Why then, at the height of efforts to resolve the dispute with Prime Minister Benjamin Netanyahu over the US security aid deal, did the US administration decide to provoke Netanyahu and risk angering pro-Israel voters? Especially given that most of the new housing units recently approved are located in the area of Jerusalem-at-large, which is supposed to be annexed to Israel as part of the two-state solution?
I propose three answers to this question.
The first lies in the difficulty of the US administration to turn a blind eye to Israel’s demolition of Palestinian homes that had the misfortune to be built in Area C of the West Bank, which is under the sole control of Israel. Several hours before the July 27 condemnation by Kirby, the envoy of the European Union to Israel accused Israel of growing violations of international law and universal justice. Ambassador Lars Faaborg-Andersen said at a public Knesset debate that Palestinians are forced to build homes without permits because Israel consistently rejects their permit requests. According to Faaborg-Andersen, last year Israel did not approve a single Palestinian building permit request. He noted that 70% of Area C had been taken over by Israel, especially by including its lands in the jurisdictions of local settlement councils.
Natalie Grove of the UN Office of the High Commissioner for Human Rights claimed at the debate that Israel’s policy has resulted in a lack of basic health services for half the Palestinian communities in Area C, many of whom are not even hooked up to power lines or running water. Grove, too, accused Israel of undermining efforts by the international community to help residents deal with their distress. Since the beginning of the year, the Israeli civil administration in the West Bank has demolished 91 structures built with European Union funds.
Even Knesset member Yehuda Glick (Likud) of the extreme right, the only member of the ruling coalition who accepted an invitation to the debate, did not remain unmoved. “I am greatly saddened by some of the things I heard,” Glick said. “Especially as someone who believes the settlement enterprise is just and moral — if we don’t adhere to the principles of morality, we are in really big trouble.”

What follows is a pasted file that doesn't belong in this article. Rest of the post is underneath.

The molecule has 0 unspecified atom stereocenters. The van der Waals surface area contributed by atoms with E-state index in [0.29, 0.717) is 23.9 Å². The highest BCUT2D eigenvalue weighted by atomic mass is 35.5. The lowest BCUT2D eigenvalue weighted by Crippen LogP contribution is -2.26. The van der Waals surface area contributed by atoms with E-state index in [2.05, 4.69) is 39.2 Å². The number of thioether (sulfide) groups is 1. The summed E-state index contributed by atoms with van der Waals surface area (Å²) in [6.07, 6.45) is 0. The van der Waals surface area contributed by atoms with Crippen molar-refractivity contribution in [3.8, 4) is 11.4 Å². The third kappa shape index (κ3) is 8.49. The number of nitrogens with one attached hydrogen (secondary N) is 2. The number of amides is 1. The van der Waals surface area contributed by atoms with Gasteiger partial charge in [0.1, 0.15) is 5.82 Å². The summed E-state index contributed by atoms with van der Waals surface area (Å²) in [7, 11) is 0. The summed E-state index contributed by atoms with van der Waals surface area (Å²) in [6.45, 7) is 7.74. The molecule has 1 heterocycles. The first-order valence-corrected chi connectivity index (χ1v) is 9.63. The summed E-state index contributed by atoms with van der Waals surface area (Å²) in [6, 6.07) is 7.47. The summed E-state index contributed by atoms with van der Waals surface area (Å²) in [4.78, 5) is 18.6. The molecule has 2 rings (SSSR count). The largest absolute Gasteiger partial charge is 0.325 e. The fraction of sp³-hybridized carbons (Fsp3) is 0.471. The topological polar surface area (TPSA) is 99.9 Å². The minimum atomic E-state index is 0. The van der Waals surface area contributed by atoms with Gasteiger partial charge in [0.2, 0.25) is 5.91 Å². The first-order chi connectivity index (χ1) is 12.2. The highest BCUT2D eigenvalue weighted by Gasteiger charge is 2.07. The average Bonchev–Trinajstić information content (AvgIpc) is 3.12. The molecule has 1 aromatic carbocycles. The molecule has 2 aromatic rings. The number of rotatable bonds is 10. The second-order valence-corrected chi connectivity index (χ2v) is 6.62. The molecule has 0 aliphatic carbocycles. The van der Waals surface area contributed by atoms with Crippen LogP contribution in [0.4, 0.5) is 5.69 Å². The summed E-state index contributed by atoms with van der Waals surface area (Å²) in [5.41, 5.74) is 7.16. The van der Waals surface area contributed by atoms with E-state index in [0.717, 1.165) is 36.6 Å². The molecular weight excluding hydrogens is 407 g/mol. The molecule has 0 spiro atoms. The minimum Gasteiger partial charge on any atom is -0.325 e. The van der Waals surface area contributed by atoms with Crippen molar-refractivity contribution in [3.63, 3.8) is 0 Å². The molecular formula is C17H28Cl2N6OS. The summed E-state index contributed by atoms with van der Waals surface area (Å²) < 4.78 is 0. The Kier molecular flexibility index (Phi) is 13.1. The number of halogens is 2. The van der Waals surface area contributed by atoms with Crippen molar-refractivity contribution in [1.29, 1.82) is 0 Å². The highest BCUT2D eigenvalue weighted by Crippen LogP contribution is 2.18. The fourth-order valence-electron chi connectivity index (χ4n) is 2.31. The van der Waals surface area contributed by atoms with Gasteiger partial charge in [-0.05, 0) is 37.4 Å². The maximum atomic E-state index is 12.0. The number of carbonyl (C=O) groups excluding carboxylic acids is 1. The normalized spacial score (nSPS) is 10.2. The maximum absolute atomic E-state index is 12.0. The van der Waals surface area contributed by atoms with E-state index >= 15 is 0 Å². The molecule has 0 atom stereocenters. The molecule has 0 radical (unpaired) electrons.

An additional explanation for the harsh condemnation has to do with attempts at a rapprochement with Israel by Egypt, Turkey and Saudi Arabia. The Obama administration has been encouraging leaders of these three countries to warm ties with the Netanyahu government in the hopes that this would lead to a resumption of stalemated negotiations with the Palestinians. An additional building permit in the settlements is a slap in the face to loyalists of the 2002 Arab Peace Initiative and yet more disregard for Obama.
The last, and perhaps most important explanation, lies in a comprehensive 2013 Pew Research Institute poll, according to which no more than 17% of American Jews believe that continued construction in the settlements contributes to Israel’s security. During the 2008 campaign for the Democratic presidential nomination that he waged against his fellow senator Clinton, Obama told Jewish activists in Chicago that in order to be a friend of Israel’s, one is not obliged to be a member of the Likud. After eight years in office, he may have concluded that in order to be a friend of Israel’s, he is obliged to send the Likud to the opposition benches.